The morning after the Academy Awards I tuned in to three morning shows in three different markets to hear how they were discussing The Slap — the most talked-about Oscars moment ever.
This is what I heard.
Morning Show 1 — It was clearly their top topic, talked about or mentioned in every quarter hour over the 45 minutes I was tuned in. They mixed Oscars audio with caller comments and informed discussions about witnessing (as one host stated) “an act of violence on another human being.” The hosts were prepared. Grade: A
Morning Show 2 — Over the course of 35 minutes there was no mention of The Slap, not even in the news. Grade: F
Morning Show 3 — How the conversation went:
Voice 1: And so at the Oscars, if you missed it… WOW. Crazy, right?
Voice 2: Cray-zee.
Voice 1: I mean, OK, if you missed it basically Will Smith walked up to Chris Rock, who was on stage—
Voice 2: Chris made a joke about Will Smith’s wife’s lack of hair. She’s basically bald—
Voice 1: She’s got alopecia, which causes bald spots or something, and Chris joked about how she’s going to star in G.I. Jane 2 and, boy, wow, Will Smith—
Voice 2: I had to google what G.I. Jane was.
Voice 1: It’s an old, old movie with, um, Demi Moore in the military and she shaved her head for the role.
Voice 2: She looks bad-ass.
Voice 1: And I guess Will Smith was thinking, “You’re picking on my wife and so I have no choice but to slap the snot out of you.”
Voice 2: Shocking!
Voice 1: Crazy.
Voice 2: So crazy. Now we have to check in with meteorologist [John Doe] for a look at our forecast…
How to elevate a C- break to an A break
• Most of your listeners didn’t watch the Oscars, so inform them. “In case you missed it” says you’re about to share the big news, so treat it like a news story (details, sequence of events) before moving into the conversation.
• Audio. The entire Oscars incident — bleeped and unbleeped — can be found with a quick internet search. The sound of Will Smith’s hand meeting Chris Rock’s face is shocking. Add Smith’s screams from the audience and you have some of the most compelling audio a morning show could want.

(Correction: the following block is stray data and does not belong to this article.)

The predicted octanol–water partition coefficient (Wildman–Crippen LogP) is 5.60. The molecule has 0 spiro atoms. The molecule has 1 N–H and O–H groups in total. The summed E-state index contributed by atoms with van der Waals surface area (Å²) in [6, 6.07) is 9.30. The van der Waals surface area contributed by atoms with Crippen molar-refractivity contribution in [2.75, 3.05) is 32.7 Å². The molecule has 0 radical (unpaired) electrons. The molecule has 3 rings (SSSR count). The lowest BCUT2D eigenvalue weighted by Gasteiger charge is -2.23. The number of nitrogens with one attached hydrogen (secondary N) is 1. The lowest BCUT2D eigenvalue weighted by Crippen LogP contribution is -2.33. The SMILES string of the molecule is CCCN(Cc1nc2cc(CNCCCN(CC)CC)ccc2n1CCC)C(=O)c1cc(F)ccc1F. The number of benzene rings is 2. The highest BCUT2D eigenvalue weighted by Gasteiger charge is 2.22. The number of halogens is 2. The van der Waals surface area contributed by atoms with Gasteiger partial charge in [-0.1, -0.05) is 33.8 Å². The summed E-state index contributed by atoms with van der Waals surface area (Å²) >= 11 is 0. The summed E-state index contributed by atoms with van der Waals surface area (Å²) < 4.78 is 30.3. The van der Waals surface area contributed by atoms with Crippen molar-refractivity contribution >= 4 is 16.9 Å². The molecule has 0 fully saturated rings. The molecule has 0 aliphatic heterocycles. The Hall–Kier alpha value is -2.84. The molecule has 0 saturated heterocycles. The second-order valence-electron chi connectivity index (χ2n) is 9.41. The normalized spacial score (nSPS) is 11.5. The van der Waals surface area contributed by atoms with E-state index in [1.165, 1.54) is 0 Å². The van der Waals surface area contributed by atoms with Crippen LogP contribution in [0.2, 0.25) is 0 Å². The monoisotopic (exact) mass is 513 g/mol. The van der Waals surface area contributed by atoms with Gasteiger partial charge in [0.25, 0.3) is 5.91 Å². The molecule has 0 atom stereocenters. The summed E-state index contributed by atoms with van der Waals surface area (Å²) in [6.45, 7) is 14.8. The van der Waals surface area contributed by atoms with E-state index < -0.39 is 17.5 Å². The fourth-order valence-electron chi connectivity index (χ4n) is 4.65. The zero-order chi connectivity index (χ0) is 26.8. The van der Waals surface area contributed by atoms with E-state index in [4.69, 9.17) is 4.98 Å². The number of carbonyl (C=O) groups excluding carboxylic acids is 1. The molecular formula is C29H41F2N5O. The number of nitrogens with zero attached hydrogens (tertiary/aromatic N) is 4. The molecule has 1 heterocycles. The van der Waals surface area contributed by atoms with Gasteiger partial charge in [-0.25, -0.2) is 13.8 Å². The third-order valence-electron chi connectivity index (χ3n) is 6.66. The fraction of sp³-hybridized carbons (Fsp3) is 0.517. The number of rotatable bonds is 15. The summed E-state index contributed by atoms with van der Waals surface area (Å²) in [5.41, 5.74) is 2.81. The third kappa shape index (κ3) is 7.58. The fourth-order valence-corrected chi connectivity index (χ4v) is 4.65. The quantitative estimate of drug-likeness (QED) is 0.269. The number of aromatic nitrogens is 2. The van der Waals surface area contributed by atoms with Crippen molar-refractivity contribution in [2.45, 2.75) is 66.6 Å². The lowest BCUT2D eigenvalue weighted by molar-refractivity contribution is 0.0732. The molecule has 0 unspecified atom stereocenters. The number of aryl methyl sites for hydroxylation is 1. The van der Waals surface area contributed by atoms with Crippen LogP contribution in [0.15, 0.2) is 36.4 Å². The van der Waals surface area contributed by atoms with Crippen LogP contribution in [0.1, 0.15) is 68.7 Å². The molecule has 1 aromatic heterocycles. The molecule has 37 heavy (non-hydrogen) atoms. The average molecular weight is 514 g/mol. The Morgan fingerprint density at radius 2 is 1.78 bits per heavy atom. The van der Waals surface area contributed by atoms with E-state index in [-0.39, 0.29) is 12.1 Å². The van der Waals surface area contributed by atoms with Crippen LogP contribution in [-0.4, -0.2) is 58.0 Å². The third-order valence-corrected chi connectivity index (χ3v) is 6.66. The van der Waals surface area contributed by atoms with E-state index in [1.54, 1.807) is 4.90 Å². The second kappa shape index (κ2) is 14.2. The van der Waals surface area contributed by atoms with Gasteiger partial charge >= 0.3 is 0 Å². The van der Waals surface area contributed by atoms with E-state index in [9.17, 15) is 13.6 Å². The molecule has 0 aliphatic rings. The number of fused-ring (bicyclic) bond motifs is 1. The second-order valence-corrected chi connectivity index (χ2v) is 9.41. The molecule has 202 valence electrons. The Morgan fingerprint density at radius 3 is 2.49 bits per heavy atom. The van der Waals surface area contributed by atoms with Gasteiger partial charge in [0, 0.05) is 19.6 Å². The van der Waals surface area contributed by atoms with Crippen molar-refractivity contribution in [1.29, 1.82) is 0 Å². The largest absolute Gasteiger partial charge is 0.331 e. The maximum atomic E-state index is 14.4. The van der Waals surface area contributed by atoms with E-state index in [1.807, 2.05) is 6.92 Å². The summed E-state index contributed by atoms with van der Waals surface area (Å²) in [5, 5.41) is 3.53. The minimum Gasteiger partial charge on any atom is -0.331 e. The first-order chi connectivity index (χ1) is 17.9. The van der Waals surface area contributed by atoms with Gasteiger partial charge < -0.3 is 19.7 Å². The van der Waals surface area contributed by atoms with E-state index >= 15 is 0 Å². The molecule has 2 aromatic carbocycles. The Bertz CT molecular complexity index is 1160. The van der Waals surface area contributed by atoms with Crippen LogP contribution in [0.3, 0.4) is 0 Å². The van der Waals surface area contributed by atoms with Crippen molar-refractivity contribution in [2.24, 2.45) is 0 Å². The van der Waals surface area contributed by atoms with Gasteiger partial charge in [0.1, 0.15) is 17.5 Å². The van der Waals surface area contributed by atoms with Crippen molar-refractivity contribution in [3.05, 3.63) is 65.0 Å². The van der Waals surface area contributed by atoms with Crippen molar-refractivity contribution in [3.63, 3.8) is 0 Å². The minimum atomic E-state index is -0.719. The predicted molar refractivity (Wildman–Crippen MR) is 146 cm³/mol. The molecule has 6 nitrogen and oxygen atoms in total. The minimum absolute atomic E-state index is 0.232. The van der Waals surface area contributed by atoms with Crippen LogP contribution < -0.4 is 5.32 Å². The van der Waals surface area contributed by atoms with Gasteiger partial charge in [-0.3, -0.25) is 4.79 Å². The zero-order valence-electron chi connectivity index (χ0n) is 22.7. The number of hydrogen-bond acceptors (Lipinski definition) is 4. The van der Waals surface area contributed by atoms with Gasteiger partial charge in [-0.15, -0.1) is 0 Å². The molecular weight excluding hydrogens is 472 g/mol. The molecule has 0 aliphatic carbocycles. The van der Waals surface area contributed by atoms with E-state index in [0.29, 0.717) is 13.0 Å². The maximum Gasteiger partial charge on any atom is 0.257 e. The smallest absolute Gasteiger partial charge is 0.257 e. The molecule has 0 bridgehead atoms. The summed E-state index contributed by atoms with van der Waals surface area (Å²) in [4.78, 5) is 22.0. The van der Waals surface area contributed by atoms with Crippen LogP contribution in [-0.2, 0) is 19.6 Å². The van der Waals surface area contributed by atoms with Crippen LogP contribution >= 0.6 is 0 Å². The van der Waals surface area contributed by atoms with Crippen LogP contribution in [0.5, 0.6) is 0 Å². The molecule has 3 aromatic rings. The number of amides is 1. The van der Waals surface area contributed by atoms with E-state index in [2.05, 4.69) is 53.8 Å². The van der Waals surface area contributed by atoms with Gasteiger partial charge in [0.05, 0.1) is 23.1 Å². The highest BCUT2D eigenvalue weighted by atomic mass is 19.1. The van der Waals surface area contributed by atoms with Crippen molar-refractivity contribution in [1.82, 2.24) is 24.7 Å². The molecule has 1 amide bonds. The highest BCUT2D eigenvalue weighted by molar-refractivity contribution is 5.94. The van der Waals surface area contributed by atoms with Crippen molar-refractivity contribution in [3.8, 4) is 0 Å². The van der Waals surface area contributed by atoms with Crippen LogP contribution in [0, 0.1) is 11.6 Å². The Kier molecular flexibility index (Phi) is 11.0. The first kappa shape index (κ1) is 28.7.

• Opinion. To stand out you have to have an opinion, but the opinion I heard was ‘it’s crazy’. You don’t have to be an award-winning New York Times columnist to craft an opinion worth sharing. Pro Tip: Grab a pen and paper and let your thoughts flow out. Write until you run out of ideas. As you sleep on it more thoughts will come to mind, but at least you’ll have the foundation for your opinion.
• Drop the weather. You don’t “have to check in” with your meteorologist. The Slap was the number one topic the morning after the Oscars. Unless your city is facing a weather event you are under no obligation to put the TV weatherman on your show.
Preparation begins immediately
This was a big event that required morning shows to begin preparation during the Oscars telecast.
• Get your thoughts and ideas on paper or in your Notes app.
• Touch base with your team and exchange ideas. Get them on paper or in your Notes app.
• Update your show clock with all good and great ideas. You can update in the morning.
• Get audio from the internet right away. Don’t wait for a prep service to deliver it — find it, edit it, share it with your team, come up with some companion audio elements that will your show stand out.
• Encourage every show member to form an opinion and to bring it in the following morning.
• Seek out audio by Chris Rock and Will Smith that might tie in with the event, like Smith talking about the world needing more love.
One step more
What’s the show down the hall going to do in a situation like this? Or the format competitor across town?
Be the show that handles topical events like The Slap with deeper preparation, better audio, and informed opinion.